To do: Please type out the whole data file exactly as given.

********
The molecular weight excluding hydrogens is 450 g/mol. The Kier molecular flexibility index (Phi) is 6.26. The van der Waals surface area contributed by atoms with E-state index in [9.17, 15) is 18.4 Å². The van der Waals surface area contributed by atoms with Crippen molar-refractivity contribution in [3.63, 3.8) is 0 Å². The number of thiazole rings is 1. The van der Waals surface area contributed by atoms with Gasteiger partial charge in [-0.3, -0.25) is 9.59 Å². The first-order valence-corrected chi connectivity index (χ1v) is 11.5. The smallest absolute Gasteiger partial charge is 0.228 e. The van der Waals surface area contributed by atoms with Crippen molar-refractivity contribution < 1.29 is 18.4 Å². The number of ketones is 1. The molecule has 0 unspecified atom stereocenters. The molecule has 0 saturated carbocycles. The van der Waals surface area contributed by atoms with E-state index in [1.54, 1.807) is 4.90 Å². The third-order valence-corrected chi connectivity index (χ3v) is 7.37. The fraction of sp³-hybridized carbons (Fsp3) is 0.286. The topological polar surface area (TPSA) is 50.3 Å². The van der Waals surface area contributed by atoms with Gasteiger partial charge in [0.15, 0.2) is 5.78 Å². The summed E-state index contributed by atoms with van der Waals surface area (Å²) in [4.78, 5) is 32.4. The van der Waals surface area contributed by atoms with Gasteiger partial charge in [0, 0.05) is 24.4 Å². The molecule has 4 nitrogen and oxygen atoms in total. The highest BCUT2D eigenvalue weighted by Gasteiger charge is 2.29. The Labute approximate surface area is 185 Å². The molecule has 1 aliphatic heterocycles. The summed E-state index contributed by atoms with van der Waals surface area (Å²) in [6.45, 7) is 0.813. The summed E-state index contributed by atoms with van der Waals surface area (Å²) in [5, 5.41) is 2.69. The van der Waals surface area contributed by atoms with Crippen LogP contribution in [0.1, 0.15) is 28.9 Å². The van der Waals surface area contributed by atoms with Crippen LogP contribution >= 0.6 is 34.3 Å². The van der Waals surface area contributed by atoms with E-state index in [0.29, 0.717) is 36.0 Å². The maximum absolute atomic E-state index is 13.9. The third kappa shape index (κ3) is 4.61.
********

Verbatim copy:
The molecular weight excluding hydrogens is 450 g/mol. The Kier molecular flexibility index (Phi) is 6.26. The van der Waals surface area contributed by atoms with E-state index in [9.17, 15) is 18.4 Å². The van der Waals surface area contributed by atoms with Crippen molar-refractivity contribution in [3.63, 3.8) is 0 Å². The number of thiazole rings is 1. The van der Waals surface area contributed by atoms with Gasteiger partial charge in [-0.3, -0.25) is 9.59 Å². The first-order valence-corrected chi connectivity index (χ1v) is 11.5. The smallest absolute Gasteiger partial charge is 0.228 e. The van der Waals surface area contributed by atoms with Crippen molar-refractivity contribution < 1.29 is 18.4 Å². The number of ketones is 1. The molecule has 0 unspecified atom stereocenters. The molecule has 0 saturated carbocycles. The van der Waals surface area contributed by atoms with E-state index in [1.54, 1.807) is 4.90 Å². The third-order valence-corrected chi connectivity index (χ3v) is 7.37. The fraction of sp³-hybridized carbons (Fsp3) is 0.286. The topological polar surface area (TPSA) is 50.3 Å². The van der Waals surface area contributed by atoms with Gasteiger partial charge in [0.15, 0.2) is 5.78 Å². The summed E-state index contributed by atoms with van der Waals surface area (Å²) in [4.78, 5) is 32.4. The van der Waals surface area contributed by atoms with Gasteiger partial charge in [0, 0.05) is 24.4 Å². The molecule has 4 nitrogen and oxygen atoms in total. The highest BCUT2D eigenvalue weighted by Gasteiger charge is 2.29. The Labute approximate surface area is 185 Å². The molecule has 1 aliphatic heterocycles. The summed E-state index contributed by atoms with van der Waals surface area (Å²) in [6.45, 7) is 0.813. The summed E-state index contributed by atoms with van der Waals surface area (Å²) in [5, 5.41) is 2.69. The van der Waals surface area contributed by atoms with Crippen LogP contribution in [0.1, 0.15) is 28.9 Å². The van der Waals surface area contributed by atoms with Crippen LogP contribution >= 0.6 is 34.3 Å². The van der Waals surface area contributed by atoms with E-state index in [0.29, 0.717) is 36.0 Å². The maximum absolute atomic E-state index is 13.9. The third kappa shape index (κ3) is 4.61.